Sarah Ruane was the absolute coolest lady I have ever had the pleasure to speak to. An interview was arranged for us this past Tuesday, and we met in the school library for a chat on her career as a journalist. Previous to our conversation, I had a preset characterization of those in the field in journalism field; they were very serious and centered every conversation around what was the biggest story in the news at the current time. But Sarah delivered me a happy surprise. While being very straightforward and factual in her answers to my inquiries, she gave off the witty vibe that is so very often seen in her brother, Colonie’s own Kevin Ruane. Her aura matched that of one of your mom’s cool friends, the one that would babysit you, buy you a milkshake and introduce you to My So Called Life. Completely in awe of her already, I knew our interview would be beyond enjoyable.
Sarah grew up in Voorheesville, New York and attended high school there as well. After graduating, she went on to get a four year degree in broadcast journalism at Ithaca College. She explained that declaring her major specifically broadcast journalism only meant that in her senior year she mainly did TV and production, but still took print journalism classes as well. Surprisingly though, she shared that she never really participated in any writing or reporting activities outside of her normal classes. She did, however, get an internship in her junior year at News Channel 13. “It was a lot of watching,” she explained, “Watching them put the pieces together, and then I sat on the set while they were anchoring. It was mostly observation based.”
Quite like myself, Sarah found her love for writing originally in the fact that she had no interest in math or science. “I didn’t have an interest in them like I did in English, in reading and writing. And then I don't really know where the news came from. I always just liked it. I don’t know, that probably made me a nerd when I was little.” She just seemed to find interest in the fact that the writing was creative without being fictional. It doesn’t really come as a surprise that Sarah found herself writing though, seeing as her brother is now an English teacher and her parents were always big readers who encouraged their kids to do the same. “We both sort of just found our way there,” was her explanation for how she and her brother’s occupations came to be. But with a background of supportive English professors in her own school years, Sarah always had writing and reading laced into her life one way or another.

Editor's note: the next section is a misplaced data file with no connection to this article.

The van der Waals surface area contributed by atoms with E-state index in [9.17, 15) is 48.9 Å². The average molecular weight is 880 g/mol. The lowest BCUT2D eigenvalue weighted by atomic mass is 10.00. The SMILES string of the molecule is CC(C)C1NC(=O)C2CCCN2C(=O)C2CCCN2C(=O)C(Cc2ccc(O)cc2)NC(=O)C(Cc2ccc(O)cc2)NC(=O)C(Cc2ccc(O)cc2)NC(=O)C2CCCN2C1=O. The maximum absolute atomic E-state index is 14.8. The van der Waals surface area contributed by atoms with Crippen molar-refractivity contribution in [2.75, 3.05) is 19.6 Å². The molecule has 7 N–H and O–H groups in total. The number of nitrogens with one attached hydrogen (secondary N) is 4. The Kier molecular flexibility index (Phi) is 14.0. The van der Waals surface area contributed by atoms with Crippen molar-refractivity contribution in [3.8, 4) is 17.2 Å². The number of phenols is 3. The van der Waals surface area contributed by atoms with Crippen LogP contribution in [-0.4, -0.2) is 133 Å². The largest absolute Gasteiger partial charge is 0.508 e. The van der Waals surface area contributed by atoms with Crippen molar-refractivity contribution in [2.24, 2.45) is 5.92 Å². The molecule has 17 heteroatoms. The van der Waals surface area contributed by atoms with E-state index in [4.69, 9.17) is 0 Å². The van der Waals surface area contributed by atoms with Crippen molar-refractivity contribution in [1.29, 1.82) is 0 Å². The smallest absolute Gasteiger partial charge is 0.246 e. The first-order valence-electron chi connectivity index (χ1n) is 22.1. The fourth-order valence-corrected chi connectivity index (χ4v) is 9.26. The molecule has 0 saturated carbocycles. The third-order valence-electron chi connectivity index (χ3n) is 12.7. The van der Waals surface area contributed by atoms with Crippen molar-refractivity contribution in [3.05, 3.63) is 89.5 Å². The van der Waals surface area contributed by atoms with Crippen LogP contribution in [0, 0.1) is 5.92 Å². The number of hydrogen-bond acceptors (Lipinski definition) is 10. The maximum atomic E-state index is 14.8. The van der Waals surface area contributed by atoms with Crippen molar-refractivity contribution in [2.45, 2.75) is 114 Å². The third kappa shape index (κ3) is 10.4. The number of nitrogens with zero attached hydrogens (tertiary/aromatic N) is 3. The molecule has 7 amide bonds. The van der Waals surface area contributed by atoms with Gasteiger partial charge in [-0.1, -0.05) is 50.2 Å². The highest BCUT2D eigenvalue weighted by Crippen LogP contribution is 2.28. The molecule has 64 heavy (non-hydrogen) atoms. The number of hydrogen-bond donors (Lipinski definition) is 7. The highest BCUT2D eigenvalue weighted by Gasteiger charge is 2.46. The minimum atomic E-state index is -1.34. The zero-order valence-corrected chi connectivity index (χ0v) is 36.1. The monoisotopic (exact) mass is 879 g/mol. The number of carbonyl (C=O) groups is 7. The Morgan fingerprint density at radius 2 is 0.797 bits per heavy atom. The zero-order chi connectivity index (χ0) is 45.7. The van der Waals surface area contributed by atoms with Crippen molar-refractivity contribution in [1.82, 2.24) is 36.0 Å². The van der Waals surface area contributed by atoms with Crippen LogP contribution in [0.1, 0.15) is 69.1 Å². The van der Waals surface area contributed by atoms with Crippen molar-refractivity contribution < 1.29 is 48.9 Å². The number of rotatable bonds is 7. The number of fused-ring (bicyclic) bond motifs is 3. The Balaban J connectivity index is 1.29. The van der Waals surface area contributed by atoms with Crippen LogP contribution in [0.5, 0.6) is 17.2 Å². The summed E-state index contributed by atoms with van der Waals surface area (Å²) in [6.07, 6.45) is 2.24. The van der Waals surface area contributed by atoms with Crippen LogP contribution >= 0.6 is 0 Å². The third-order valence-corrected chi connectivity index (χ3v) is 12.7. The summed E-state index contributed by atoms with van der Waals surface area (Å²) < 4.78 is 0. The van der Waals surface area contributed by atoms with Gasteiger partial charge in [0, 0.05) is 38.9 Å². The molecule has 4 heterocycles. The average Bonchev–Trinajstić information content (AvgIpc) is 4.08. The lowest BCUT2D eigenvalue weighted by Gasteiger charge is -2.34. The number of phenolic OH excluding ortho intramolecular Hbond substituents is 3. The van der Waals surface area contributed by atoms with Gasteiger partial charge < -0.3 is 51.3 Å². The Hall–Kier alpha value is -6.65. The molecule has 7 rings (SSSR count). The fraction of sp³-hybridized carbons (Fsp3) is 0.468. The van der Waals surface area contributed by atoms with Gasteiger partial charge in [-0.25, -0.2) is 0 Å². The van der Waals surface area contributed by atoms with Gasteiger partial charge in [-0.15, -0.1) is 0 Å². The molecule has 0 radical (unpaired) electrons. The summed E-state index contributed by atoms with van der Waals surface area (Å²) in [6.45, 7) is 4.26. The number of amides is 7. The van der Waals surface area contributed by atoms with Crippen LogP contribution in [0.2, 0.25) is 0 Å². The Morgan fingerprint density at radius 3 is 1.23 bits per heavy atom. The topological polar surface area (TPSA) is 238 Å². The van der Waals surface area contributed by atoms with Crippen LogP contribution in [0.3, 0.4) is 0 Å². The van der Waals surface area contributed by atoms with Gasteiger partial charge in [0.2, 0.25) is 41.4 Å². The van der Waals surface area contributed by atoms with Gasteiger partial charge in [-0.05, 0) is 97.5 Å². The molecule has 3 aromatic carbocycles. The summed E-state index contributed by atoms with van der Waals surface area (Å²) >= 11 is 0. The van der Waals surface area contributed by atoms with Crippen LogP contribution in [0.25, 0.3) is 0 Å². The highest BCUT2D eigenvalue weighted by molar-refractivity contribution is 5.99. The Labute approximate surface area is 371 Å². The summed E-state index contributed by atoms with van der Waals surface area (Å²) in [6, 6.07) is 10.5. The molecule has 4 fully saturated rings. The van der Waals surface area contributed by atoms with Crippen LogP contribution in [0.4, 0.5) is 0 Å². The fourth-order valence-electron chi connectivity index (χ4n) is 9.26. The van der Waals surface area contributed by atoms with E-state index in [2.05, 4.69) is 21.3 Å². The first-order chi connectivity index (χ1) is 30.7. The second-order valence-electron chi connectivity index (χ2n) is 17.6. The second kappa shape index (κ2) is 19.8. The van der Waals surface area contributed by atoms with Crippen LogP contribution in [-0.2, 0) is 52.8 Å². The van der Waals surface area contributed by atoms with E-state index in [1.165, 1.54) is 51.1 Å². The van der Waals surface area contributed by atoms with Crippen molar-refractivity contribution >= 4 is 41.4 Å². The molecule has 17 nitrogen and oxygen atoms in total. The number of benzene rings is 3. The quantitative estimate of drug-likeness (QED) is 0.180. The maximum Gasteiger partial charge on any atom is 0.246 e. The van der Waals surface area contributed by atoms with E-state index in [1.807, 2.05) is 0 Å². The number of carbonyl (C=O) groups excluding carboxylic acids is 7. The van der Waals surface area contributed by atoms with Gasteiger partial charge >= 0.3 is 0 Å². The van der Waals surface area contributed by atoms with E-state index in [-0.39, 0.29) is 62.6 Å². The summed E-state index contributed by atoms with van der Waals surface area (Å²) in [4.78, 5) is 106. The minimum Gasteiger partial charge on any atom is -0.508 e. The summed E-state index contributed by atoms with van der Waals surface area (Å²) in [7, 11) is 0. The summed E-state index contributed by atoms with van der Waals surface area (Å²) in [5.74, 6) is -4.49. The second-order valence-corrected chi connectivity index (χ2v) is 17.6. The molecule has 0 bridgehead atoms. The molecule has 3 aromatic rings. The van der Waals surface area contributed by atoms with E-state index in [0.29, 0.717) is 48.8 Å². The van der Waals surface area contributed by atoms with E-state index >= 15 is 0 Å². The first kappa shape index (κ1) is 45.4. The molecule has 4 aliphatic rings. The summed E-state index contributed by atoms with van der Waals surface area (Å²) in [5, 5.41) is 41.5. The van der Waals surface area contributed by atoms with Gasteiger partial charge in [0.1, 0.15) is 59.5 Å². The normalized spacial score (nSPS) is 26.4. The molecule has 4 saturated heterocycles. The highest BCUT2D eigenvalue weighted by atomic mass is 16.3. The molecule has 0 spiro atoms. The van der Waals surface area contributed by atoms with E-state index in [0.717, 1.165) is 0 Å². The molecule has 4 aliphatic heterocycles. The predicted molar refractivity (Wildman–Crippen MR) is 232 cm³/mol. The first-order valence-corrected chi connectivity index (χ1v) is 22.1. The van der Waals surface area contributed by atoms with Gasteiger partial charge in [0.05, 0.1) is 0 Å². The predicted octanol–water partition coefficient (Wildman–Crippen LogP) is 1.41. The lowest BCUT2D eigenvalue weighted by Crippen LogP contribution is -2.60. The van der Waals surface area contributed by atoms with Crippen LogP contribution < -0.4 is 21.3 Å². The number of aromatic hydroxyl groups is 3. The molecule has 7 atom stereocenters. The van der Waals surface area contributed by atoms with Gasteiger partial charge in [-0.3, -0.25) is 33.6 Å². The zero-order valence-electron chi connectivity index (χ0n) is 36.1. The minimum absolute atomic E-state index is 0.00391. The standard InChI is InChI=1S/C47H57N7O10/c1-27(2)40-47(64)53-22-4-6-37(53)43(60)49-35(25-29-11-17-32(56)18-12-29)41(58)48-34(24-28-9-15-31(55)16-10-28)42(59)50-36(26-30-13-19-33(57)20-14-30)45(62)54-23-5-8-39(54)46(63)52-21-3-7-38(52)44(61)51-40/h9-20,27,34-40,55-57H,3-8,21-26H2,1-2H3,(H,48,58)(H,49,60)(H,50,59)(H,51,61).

After gathering as to how she came to be where she is today, I had to know where exactly this place was. Sarah’s normal work day as the Assignment Desk Supervisor and Internship Coordinator involves an arrival at seven, and a morning meeting at 9:15. The two hours in between gives her the chance to organize and plan for the rest of the day’s possible events and stories. After the morning meeting, which ends roughly around 10:30, Sarah gets on a conference call with all the other assignment editors from across the state. “We kind of just let each other know if there is a cool statewide story,” she explained. The idea of different stations actually helping each other out, for the common goal of getting the news out, was refreshing. It’s nice to know it’s not all about the ratings. The rest of her day is mainly about keeping watch on the police scanners for stories, and making sure the stories that are already out there are being taken care of. Lastly, there is a viewing of the other stations broadcasts. “It’s good for the producers to see exactly how the other stations are, we call it stacking their shows, which basically just means what order they're putting things in.” And before her departure home, Sarah tries to take a look ahead at the next day’s possible stories, so she isn't “walking in cold every day.” She doesn’t usually end up leaving work until five though, so she can stay for the reporter deadline in case they need help on a piece. The job does get hectic a lot she confessed, but then went on to say that “that’s just the nature of the entire business.” The police scanners she sits in front of never stop going off with a variety of reports and the phones are constantly ringing, which does bring
some stress to the job. But despite the craziness of the job, Sarah never wishes she had a different career. She explained that the days that are the craziest “are the days that we all hope for.” And while she doesn't mean her and her colleagues wish for horrible events to occur in a Lemony Snicket type manner, the slow days are the ones that the reporters so desperately want a story for.